Eighth Piece: Úna Monaghan

IMC and Triskel Arts Centre have come together to host a weekly sequence of online performance called Piece By Piece featuring leading Irish improvisers, which kicked off on Friday 10th April

Each artist’s input performance will influence the next performance in this musical chain. Piece by piece, artists will create new improvised work, based on the preceding work. Improvising musicians are uniquely skilled at interpretation and spontaneous creation allowing for fresh creation of the highest calibre and a unique 'live art' experience for the Piece By Piece online audience.

Completing the sequence for Piece by Piece is Belfast harper and sound artist Úna Monaghan. Monaghan examines the intersections between Irish traditional music, experimental music practices, improvisation and interactive technologies. She frequently mixes electro-acoustic textures and ambient sound recordings with traditional tunes and harp improvisations. Often strongly narrative, her work can dwell on darker aspects of human experience alongside re-imaginings of traditional dances and airs. Ahead of her performance on Friday 29nd May, 20:00 GMT+1, Úna shared some of her thoughts with us on what she took from the preceding piece by Izumi Kimura, and what lockdown has meant for her and people around her. 

Q.  What does improvisation mean to you?

A flowing through of information. Responding. Working with what we have. Making something happen. Thinking more about what is coming in and what my response is, than what will come out. Working immediately, being open to change, considering constraints.

Q. How do you think about engaging with material or ideas from another artist when improvising?

As soon as I know about it, there is a response – whether that is to ignore it, include it, join with it, or many other possibilities. Izumi Kimura’s piece came before mine – and I was struck by the view of her hands, how we were right in her space and were allowed to see what she could see. The music varied in energy, and was open – it made space for thought before it moved quickly and stirred action.  These are the things I responded to.

Q. How do you think the world of music is changing or will change as result of the COVID-19 crisis?

In lockdown, we are allowed one outing per day for exercise. Almost all work was cancelled. I had to find a new way of working, a constrained routine. The ability to work was also being affected by the uncertainty and anxiety – there was no known frame on which to hang a plan. This can sometimes be the case in musical improvisations. My thoughts and commitments and priorities were changing and updating quickly.  I thought of the daily run as an achievement. And time for processing. No matter what happened in the day, even if I didn’t manage to work, I had achieved the run.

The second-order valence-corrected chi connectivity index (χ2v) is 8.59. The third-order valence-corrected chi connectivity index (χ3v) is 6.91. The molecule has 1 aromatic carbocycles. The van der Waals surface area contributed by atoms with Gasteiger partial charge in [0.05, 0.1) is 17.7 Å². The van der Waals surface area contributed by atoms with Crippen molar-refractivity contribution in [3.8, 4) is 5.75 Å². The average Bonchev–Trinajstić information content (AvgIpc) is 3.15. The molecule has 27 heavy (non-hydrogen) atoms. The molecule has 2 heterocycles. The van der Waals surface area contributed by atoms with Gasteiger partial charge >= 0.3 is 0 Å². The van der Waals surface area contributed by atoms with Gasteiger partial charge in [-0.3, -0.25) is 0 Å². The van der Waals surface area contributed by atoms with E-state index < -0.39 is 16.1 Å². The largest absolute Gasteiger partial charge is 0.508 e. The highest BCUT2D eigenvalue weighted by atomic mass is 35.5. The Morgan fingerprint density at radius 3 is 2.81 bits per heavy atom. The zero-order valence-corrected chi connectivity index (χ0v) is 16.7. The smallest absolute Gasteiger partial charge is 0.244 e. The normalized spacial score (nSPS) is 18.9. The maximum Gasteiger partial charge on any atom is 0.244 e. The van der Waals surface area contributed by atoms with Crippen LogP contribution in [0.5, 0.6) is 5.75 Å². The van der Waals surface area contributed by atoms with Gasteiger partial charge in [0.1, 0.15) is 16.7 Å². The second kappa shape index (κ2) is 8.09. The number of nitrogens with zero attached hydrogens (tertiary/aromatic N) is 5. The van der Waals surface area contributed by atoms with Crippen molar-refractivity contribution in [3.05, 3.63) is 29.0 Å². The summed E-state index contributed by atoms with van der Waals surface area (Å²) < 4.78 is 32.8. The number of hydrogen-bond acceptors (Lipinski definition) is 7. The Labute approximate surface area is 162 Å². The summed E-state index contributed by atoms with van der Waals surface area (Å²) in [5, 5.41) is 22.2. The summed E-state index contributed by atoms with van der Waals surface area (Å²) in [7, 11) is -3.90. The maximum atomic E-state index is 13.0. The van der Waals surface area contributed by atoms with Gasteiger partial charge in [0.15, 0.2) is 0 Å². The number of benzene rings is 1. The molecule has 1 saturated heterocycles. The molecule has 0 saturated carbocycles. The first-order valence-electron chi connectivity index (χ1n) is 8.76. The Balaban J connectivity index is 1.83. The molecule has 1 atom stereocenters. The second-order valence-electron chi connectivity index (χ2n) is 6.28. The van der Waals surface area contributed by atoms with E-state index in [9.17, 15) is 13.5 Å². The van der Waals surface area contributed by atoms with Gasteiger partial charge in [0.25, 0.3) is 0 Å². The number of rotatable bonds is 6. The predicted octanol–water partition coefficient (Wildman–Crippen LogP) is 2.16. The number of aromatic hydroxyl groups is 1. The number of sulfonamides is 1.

The things I saw on the run now had a new significance. The main arterial routes to the city had much reduced traffic. Everyone I saw out had a reason to be out. The traffic was made up of emergency services, health supply vehicles, and food trucks.  

Because there were fewer variables, I knew more about what I could see. Or at least I felt permitted to interpret what I could see, in the context of the time, because I knew they were acting in the same context. Before, I would pass people whose lives, thoughts and priorities were totally detached from my own, and could only be wondered about. In lockdown, it was as if we were all connected by a thread. Everyone was affected.

I was running past people all dealing with the same set of circumstances, on some level. For the first time we are all working in the same frame of reference, or at least we had to acknowledge that we are. Everyone was now improvising under a common set of constraints, albeit with very different outcomes. The world was framed differently now. And it had shifted at the same time for everyone.

It is too early and I don’t know enough to say how music is changing or how it will change. But what we can do and see and share digitally, is only a small snapshot of what there is. I’m trying to be aware and considerate of the move online… because only a fraction of things will survive that journey, and the new ones might not be a great replacement.


Thanks Úna!

Catch the premiere of Úna's piece on Friday 22nd May at 20:00hrs GMT+1 by subscribing to IMC's YouTube channel or Triskel's Facebook.

Read more about the Piece by Piece series HERE

Piece by Piece 1 Shane Latimer: Hear Shane's piece HERE, and read his reflections HERE

Piece by Piece 2 Nick Roth & Olesya Zdorovetska: Hear Nick & Olesya's piece HERE, and read their reflections HERE

Piece by Piece 3 Seán Mac Erlaine: Hear Seán's piece HERE, and read his reflections HERE

Piece by Piece 4 Cormac McCarthy: Hear Cormac's piece HERE, and read his reflections HERE

Piece by Piece 5 Cora Venus Lunny: Hear Cora's piece HERE, and read her reflections HERE

Piece by Piece 6 Paul Dunlea: Hear Paul's piece HERE, and read his reflections HERE

Piece by Piece 7 Izumi Kimura: Hear Izumi's piece HERE and read her reflections HERE

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